The Early- and Mid-Career Researcher (EMCR) Forum welcomes five new executive members in 2018.
Dr Vanessa Wong is passionate about talking to the general public about the importance of soils. She joins the EMCR Forum executive committee from Monash University.
Dr Adrian Murdock is from CSIRO and his research focuses on making and studying new nanomaterials. He has also been a guest science presenter for BBC Radio Oxford.
Ms Emma Beckett also appears regularly on local and national radio, where she busts myths about nutrition. In her day job she is an NHMRC Early Career Fellow at the University of Newcastle studying the interactions between our genes, the food we eat and the environment we live in.
Dr Michael Bowen strives to find drugs to treat brain disorders at the University of Sydney, where he is Senior Lecturer. In 2016 Michael was inducted into the World Economic Forum’s Young Scientists Community, which recognises the top 50 scientists around the world aged under 40.
Dr Justine Shaw is a Research Fellow at the University of Queensland, but she spends most of her time in Tasmania, Antarctica or somewhere in the sea between the two. Justine’s research focuses on Antarctic conservation and she is co-founder of Women in Polar Science and one of the leaders of the Homeward Bound leadership program.
In 2018 the EMCR Forum will be led by a new Chair, Dr Drew Evans, and Deputy Chairs, Dr Róisín McMahon and Dr Hamish Clarke. All were major contributors to the Forum in 2017, with Drew and Róisín being involved in launching the Kick-starting Collaboration at Science meets Business and Hamish serving as the editor of the EMCR Pathways newsletter. The 2018 committee will be rounded out by Dr Amber Beavis and Dr Carly Rosewarne, in the past Chair role.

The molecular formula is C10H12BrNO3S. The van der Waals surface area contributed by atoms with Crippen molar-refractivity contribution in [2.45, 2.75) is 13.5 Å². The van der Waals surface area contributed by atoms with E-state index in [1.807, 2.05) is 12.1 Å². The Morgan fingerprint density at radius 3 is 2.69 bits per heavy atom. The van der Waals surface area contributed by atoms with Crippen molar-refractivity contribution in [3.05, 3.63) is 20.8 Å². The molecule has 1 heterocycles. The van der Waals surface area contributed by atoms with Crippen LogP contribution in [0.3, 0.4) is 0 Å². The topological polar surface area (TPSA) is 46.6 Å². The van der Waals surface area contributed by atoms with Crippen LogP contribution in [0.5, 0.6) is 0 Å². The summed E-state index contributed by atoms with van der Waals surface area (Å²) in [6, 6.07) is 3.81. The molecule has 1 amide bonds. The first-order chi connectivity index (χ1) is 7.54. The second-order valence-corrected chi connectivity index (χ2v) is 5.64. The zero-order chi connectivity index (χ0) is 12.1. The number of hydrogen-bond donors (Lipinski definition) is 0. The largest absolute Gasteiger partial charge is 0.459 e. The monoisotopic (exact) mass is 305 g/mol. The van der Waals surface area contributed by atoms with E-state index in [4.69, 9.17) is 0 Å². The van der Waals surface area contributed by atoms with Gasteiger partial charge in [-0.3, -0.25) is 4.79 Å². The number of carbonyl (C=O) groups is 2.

The EMCR Forum executive members will next meet at its annual planning meeting in February.
Registrations are now open for the EMCR annual conference, Science Pathways 2018: Diversify your thinking, to be held on 23–24 April in Brisbane.
This is Australia’s premier conference for career development of EMCRs from academia, industry and government and offers unique opportunities to network with leading scientific professionals from some of Australia's top organisations in public and private enterprise.
Most importantly, this event aims to engage Australia's early- and mid-career researchers, across all disciplines and from around the country, in active discussion. The Forum wants to learn more about the specific challenges EMCRs face and, with participants, devise some possible solutions—both aspirational and practical.
The EMCR Forum is committed to supporting equity, diversity and inclusion, and has arranged various schemes to facilitate attendance at the event as well as on-site support and accessibility.
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